Accountancy Age exclusive: New threat to global code

The fears have surfaced ahead of today’s meeting in Edinburgh of frustrated senior representatives of the UK profession.

The International Federation of Accountants conference will look at ways of preserving the breakthrough agreement made by the international stock market regulators’ club, IOSCO, in Sydney last week at which it endorsed international accounting standards.

In the wake of IOSCO’s announcement, the SEC issued a statement questioning their acceptability, increasing fears that they want to impose US standards on the world. And there are new fears that the European Union could also block the moves.

Differences in accounting standards can wipe millions of pounds off corporate profits. Last week the Phoenix consortium that bought Rover said the ailing car company was not losing nearly as much as the £2m a day shown under German standards.

Graham Ward, who becomes English ICA president next month, said: ‘The SEC should not seek to use points to establish barriers to the global acceptance of standards developed by the IAS committee, which should be implemented as they stand throughout the world.’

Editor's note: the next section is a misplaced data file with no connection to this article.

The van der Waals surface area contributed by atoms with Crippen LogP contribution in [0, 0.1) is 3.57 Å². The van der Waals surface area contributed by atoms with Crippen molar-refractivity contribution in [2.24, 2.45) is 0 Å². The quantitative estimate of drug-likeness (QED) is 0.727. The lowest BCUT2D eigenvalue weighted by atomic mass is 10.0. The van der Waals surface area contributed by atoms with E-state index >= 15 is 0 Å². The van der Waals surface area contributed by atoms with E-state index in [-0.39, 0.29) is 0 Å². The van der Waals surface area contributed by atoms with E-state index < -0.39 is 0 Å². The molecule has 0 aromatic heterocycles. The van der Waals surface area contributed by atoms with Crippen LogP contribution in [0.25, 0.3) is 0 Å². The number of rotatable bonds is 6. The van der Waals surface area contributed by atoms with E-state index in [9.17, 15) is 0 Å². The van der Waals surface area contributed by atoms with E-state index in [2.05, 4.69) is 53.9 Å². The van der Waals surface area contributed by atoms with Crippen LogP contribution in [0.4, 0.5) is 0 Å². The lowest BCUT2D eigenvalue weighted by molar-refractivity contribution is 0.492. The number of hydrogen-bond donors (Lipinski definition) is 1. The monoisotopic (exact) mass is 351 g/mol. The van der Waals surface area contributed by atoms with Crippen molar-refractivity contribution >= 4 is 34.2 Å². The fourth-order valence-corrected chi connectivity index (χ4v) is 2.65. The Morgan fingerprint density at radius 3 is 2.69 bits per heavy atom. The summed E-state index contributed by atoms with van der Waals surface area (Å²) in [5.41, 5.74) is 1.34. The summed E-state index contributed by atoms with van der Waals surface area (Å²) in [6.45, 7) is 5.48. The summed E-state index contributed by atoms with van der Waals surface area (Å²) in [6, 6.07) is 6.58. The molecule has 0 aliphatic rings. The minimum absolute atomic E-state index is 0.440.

The row stems from a clause in IOSCO’s endorsement of IASs that allows domestic regulators freedom to demand extra information. The SEC and the EU are currently debating whether to incorporate the new standards in an undiluted form.

Ward, who flew to the US at the weekend to discuss the situation with SEC representatives, told Accountancy Age that the good effects of the Iosco endorsement could be diluted if the SEC and EU do not adhere to the new standards.

He said: ‘There is a danger that we could end up with three sets of standards. There is then a further danger that this could snowball with other countries following suit.’ KPMG’s Ted Awty, head of assurance, echoed the frustration. ‘We are disappointed that IOSCO did not feel able to recommend acceptance of international standards without certain reconciliations.

IASs are already accepted in most countries of the world without provision of extra information. A decision from the SEC or EU is not expected for some time yet.

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